Football, football, blah blah, something something offside blah.

Never let it be said this column does not deal with the big arguments of the day.

But rather than join the circle of grim-faced self-pleasure being played out on the national stage by the commentariat, politicians, and shirtless men for whom the wearing of shirts should be mandated by law, let us start instead a whole new argument: what is the point of all this, exactly?

If England wins the Euros on Sunday, there will be a burst of entirely-reasonable national pride, and a boost for our country’s narrow band of racist scumbags.

Someone will say it justifies Brexit, someone else will point out that without immigration the squad would have only 3 people in it, and the culture wars will be reignited because what better way to start the week than a bonfire of inanities.

And if England loses, there will be a swell of national pride for a group of nice young lads who did their best, and it’s the taking part that counts, and other things your Gran told you, as well as an extra jolt of hate to fuel racism and scummery.

Someone will say it was punishment for Brexit, someone else will say it was the sons of migrants who let us down, and we’ll have a cultural conflagration that burns exactly the same as if we’d won.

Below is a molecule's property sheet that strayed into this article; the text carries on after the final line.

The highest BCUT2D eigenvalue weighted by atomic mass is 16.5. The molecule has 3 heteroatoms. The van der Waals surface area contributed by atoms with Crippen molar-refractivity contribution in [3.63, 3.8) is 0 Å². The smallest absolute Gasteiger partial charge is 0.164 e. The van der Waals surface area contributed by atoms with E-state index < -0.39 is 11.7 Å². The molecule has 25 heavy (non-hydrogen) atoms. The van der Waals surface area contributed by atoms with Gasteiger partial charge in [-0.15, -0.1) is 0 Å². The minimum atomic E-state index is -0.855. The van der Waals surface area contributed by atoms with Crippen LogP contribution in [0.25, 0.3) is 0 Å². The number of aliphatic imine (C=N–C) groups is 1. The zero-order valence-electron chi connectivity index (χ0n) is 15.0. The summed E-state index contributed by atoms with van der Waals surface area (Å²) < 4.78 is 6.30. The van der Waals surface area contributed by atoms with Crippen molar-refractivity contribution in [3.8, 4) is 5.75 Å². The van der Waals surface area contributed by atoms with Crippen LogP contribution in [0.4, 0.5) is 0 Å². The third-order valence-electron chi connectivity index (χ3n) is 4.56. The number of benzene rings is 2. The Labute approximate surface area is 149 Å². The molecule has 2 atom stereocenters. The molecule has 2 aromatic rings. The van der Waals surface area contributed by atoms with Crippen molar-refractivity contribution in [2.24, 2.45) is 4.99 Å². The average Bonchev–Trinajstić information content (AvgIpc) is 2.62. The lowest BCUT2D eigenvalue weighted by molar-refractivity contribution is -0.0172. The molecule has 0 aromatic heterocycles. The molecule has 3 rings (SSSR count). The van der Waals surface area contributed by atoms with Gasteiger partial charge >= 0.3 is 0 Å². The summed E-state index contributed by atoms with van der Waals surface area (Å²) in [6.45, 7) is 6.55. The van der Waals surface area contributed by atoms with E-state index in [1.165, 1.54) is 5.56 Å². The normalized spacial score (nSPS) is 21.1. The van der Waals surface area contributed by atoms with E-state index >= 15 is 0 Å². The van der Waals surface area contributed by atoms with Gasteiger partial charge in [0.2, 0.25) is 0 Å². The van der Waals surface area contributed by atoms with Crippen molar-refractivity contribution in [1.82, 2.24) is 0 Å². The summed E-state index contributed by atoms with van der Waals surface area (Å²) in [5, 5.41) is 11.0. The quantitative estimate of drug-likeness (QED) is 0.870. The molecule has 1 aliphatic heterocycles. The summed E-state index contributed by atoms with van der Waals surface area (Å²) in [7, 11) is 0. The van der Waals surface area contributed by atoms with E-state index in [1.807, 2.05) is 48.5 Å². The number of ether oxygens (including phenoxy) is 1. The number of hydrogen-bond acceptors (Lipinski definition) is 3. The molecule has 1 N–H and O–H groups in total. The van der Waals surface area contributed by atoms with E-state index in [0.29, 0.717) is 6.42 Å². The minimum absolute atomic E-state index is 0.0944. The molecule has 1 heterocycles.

Denmark v England - Telia Parken, Copenhagen, Denmark - September 8, 2020 England's Harry Kane looks dejected after a missed chance

We are making an almighty fuss about a sporting event the outcome of which will make absolutely no difference to anything.

If it’s victory, 2021 will become the year since which another victory hasn’t happened, and if it’s a loss it’ll be another bleak line on the wall of our self-imposed incarceration in a football-themed asylum.

Win or lose, our union of nations is threatened. A pandemic still rages. We’re still governed by buffoons who think they should be paid like footballers, but show no talent worth reward.

The match hasn’t even happened yet, and already Jacob Rees-Mogg is rapping. Dear God, England, what do you think the dusty broomhandle will do to appear relevant if we win?

Pull his shirt over his face, skid pelvis-first towards the Despatch Box, or down a yard of ale in the Speaker’s Chair?

The Prime Minister is dressing like Joey from The One When He Wears All Of Chandler’s Clothes, and the Leader of the Opposition is demanding a bank holiday, in a country with 5m self-employed people, 10m children who’ve not had enough school, with pubs unable to find staff, and an NHS that needs all the help it can get.

Could they BE any more idiotic?

There is lots to be proud of in the England squad, which in a break from tradition does not include anyone like John Terry. They’re a fine bunch of lads, multi-cultural, thoughtful, respectful, and many of them raised by single mums.

They put to the lie that old Tory trope from the 1980s, that lone parents destroy society. They’ve done more to feed children and keep the nation’s hopes up in the past year than any MP.

They’ll still be nice lads if we lose; but we’ll treat them like failures. And if we win, our politicians will claim credit for the squad’s grace, teamwork, and skill, while utterly failing to adopt any of it themselves.

The players might be good role models, but unless important people start copying them, they’re not going to change anything.